Khurshid: Hard to fight terror


  • Nation
  • Thursday, 22 Apr 2004

BY SIM LEOI LEOI

PUTRAJAYA: The targeted killings of Hamas leaders by Israel and current violence in Iraq are making the job of fighting terror “not any easier” in Pakistan and other countries. 

Pakistani Foreign Minister Khurshid Kasuri said events in both these places had wider implications on the world, especially those related to US interests. 

Khurshid: 'The work is not going to bemade easier if you have targeted killingsin Palestine'

“Unilateral declarations by Israeli Prime Minister Ariel Sharon and the targeted killings are counter-productive to US interests and have a bearing in the Middle East and even in Iraq. 

“They have an effect on (Islamic) militancy all over the world, the Islamic world particularly. Pakistan has played a major role in controlling extremism in the country. The work is not going to be made easier if you have targeted killings in Palestine. 

“And the more people are killed in Iraq, unfortunately, will play into the hands of the extremists,” he told reporters here yesterday. 

Khurshid was here to attend the emergency Organisation of Islamic Conference special session today, which was called to discuss events in both Palestine and Iraq. 

As a non-Nato ally, Khurshid said Pakistan would use its special relationship with the US to attempt to persuade Israel to halt such killings by “making known its sentiments.” 

“We are upset with developments in that area (Palestine),” he said, adding that the Hamas killings were in total disregard with international law as with other decisions made by Sharon.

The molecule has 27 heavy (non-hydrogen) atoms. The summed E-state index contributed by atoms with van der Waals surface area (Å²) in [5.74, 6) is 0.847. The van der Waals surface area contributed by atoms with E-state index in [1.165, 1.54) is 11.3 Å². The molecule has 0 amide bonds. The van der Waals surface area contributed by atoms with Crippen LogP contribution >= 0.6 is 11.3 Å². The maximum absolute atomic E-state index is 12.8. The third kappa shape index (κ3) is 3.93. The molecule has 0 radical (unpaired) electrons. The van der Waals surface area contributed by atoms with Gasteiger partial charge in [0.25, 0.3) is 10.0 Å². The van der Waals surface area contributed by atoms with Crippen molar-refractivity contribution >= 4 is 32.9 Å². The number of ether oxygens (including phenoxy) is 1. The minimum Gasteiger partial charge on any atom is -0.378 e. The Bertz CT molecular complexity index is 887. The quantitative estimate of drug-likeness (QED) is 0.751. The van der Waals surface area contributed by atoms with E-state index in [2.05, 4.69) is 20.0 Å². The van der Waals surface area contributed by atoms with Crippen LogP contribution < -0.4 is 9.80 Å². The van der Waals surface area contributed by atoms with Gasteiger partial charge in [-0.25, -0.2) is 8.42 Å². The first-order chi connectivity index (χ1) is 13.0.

Asked if he was hopeful that the emergency meeting would be able to resolve the situation in both these places when the 57-member body had issued resolutions after resolutions without much effect, Khurshid said the countries hoped to get first-hand accounts from representatives of both the Palestinian authorities and the Iraqi governing council. 

“It is easy to be critical of the OIC. The body, like the United Nations, provides a platform for the international community to voice its views and to a large extent, speak for international legitimacy. 

“The OIC here performs a similar role. The fact that neither the UN nor the OIC has been effective does not give rise to arguments that both of these bodies should be disbanded,” he said, adding that the members had to take into account the “facts of life.” 

Khurshid said Pakistan “had paid a heavy price” for the instability in Afghanistan, arising from the US war against terror and the hunt for Osama bin Laden in Afghanistan as it had to cope with some four million refugees. 

 

“We have performed our international obligations. We have told the United Nations High Commissioner for Refugees that it’s high time that these refugees return home. 

“A large portion have gone home but there are some 1.9 million unregistered refugees who have dispersed into various towns and cities in Pakistan,” he said.  

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